While there is debate about the size of the U.S. biosimilars market and its ability to trim drug costs overall, a leading consulting group calls for "cautious optimism" about biosimilars' potential to reduce costs.
The Advisory Board’s Lindsay Conway, managing director of Pharmacy Executive Forum, and Pam Divack, an analyst of Life Sciences, say that the successful evolution of the biosimilar market is going to take “targeted efforts to alleviate legal, regulatory, and operational hurdles.” The Advisory Board team made the comments following two high-profile Wall Street Journal op-ed pieces by Peter Back, director of the Drug Pricing Lab at Memorial Sloan Kettering Cancer Center and Mark Trushheim, of the MIT Sloan School of Management. That was followed by a rebuttal on the future of biosimilars by former FDA Commissioner Scott Gottlieb.
The Advisory Board opted to emphasize two key issues surrounding the success of biosimilars, including:
The U.S. biosimilars market still needs time to develop. Gottlieb’s point is that it took more than 20 years for generic small-molecule drugs to capture 87% market share. Therefore, more investment in research and physician education is extremely important.
The U.S. healthcare industry can learn from Europe’s gains in efficiencies. “Any lessons or scale efficiencies we can glean from global markets seem worthwhile, and, even more so, are likely to advance efforts toward broader U.S. adoption and lower biosimilar prices,” Conway and Divack say.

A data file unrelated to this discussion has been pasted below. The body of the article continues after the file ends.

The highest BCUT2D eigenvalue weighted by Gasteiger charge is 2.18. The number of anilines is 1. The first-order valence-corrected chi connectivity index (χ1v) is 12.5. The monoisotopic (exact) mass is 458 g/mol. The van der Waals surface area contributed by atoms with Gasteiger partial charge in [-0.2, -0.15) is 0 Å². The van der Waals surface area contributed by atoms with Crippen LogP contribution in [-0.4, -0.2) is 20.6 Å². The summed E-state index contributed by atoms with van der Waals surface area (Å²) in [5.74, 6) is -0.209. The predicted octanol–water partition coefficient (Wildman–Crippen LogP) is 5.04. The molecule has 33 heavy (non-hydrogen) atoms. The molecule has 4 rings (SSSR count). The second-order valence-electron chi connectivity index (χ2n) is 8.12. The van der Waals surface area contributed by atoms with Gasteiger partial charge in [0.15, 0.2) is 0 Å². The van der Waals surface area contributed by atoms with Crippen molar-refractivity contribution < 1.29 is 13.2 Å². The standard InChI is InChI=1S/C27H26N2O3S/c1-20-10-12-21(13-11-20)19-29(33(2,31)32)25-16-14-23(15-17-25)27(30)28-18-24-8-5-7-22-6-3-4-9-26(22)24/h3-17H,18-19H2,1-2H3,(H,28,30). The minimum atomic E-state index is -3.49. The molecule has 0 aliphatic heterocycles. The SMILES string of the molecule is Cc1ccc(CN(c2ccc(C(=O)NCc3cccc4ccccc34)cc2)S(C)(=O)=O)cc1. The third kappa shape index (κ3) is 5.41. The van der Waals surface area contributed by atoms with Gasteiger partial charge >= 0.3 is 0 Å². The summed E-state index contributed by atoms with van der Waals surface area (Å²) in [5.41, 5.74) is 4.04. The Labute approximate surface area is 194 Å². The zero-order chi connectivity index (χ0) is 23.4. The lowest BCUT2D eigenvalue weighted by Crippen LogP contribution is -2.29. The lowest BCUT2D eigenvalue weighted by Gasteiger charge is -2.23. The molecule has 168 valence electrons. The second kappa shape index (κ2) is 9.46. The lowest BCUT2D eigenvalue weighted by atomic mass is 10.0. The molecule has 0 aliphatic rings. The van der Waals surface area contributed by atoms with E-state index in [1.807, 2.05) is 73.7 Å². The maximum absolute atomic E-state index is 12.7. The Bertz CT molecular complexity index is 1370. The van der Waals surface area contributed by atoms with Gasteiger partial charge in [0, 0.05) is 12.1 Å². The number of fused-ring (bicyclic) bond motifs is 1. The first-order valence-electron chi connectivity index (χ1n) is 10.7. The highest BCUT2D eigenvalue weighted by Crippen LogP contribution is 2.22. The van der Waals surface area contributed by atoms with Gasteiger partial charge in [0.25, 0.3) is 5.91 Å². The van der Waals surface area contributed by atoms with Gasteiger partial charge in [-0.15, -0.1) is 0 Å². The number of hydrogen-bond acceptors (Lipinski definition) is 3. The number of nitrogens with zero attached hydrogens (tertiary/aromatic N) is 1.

Successes noted in Europe lead to other relevant questions too.
- What if we could lower the cost of biosimilar development by sharing (and accepting) trial data with other countries?
- What if their real-world evidence can expedite our learning about bioequivalence, matching the right patient to the right treatment, and appropriate use?
- Could we replicate their best practices for educating physicians about biosimilars and safeguarding against prescribing errors?
“Biosimilars create new financial, operational, and patient safety considerations—all of which must be addressed to ensure adoption,” Conway and Divack say.
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“Perhaps the most significant is inconsistencies in payer coverage. While some insurers have expressed preference for biosimilars, given their lower list prices, they have made coverage decisions on a drug-by-drug basis in practice (seemingly based on rebates or other arrangements with the drug manufacturers). As a result, providers must factor individual patients’ coverage into prescribing decisions or they risk losing reimbursement and saddling patients with unaffordable costs.”
For more information and access other posts on biosimilars and generics, go to www.advisory.com/daily-briefing/2019/09/05/biosimilars.